I was in the market to buy a new laptop earlier this year and I came down to comparing to machines: the Dell XPS M1530 and the Apple MacBook Pro. I compared both of them to every aspect I could possibly come up with. Anyways both machines recently have received some upgrades so I thought I should update both comparison lists for those of you who might be looking for a new 15-inch notebook.
Update 4/20/08: Dell is now offering a 1440×900 LED and 1920×1080 Full HD displays.
I gave Apple a point for the Screen since they offer a non-glossy option which I truly prefer due to glare. Dell was expected to push out a LED screen over a month ago, however it hasn’t happened yet. The body of the MacBook Pro is cleaner, simpler, and lighter compared to the XPS 1530. In terms of Operating Systems, if you want OS X Leopard, chances are you won’t be able to get it working on a XPS; however it should a breeze to install Vista/XP on a MacBook Pro with Boot Camp. Leopard can use 4GB of RAM; however you’ll need 64-bit editions of Vista or XP to utilize all of it. Dell offers many more options for HDDs including a 64GB SSD which would be unusual for a 15-inch laptop. Dell also lets you turn your XPS into a Blu-ray player with an optional Blu-ray read/write drive which is great for watching high definition movies. I was irritated to find out that the XPS didn’t have gigabit Ethernet, which is great for transferring large files on a local network, especially when most new laptops have it. Apple won the keyboard war with its beautiful backlit keyboard with an ambient light sensor. However the XPS makes up with a Finger Print Sensor, which is great for bypassing typing passwords when people are around, and a better Web Camera. The XPS comes with a media remote control which tucks away into the express card slot while Apple now charges an additional $20 for their Front Row remote. The XPS M1530 can also be configured with a Sprint or Verizon mobile broadband card which will utilize the laptop’s antennas for better signal gain. I choose the 6-cell battery for the XPS since it was the best one which didn’t stick out. It offered only 2.5 hours of work time while the MacBook Pro gets about 3 hours.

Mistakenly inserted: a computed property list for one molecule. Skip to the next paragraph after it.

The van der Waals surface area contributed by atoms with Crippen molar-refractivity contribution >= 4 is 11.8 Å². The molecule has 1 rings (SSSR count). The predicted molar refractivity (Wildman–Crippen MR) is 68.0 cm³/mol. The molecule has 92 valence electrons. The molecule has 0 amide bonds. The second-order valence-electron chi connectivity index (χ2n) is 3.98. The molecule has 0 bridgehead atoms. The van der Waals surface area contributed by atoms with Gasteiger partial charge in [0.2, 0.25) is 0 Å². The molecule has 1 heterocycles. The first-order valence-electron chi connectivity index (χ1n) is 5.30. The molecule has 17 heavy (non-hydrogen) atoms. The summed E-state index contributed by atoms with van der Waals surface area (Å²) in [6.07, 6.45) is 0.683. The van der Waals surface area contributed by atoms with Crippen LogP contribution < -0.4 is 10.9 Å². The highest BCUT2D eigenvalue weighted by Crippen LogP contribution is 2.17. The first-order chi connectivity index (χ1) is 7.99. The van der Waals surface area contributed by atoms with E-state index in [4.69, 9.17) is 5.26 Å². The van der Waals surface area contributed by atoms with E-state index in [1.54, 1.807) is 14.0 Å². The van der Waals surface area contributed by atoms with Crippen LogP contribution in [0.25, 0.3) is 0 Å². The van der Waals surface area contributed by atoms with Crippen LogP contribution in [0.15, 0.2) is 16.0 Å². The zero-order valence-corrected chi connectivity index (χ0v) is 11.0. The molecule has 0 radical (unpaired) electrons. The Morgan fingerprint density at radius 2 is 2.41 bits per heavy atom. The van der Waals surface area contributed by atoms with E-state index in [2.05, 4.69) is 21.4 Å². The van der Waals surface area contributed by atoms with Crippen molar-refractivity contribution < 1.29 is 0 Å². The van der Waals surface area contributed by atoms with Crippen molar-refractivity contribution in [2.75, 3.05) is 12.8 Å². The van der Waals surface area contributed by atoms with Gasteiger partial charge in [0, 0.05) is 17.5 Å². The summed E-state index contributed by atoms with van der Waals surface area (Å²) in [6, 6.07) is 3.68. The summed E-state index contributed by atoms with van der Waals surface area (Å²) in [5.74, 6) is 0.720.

If you didn’t already notice, there’s one major factor I left out on the chart: price. This part is what made me make my final decision which was to go with the Dell M1530. Dell offered a pretty good student discount in addition to their constant promotions. Apple also offers such discounts, but are incomparable to what Dell offers. With both configured to the highest similar specifications, the MacBook Pro was getting very close to $3000 while the Dell XPS was about $500 cheaper costing about $2500. In addition for those of you on a strict budget like I was, there’s more flexibility to remove unneeded components with the Dell to bring the price down. Anyways, that’s my two cents so please feel free to make comments.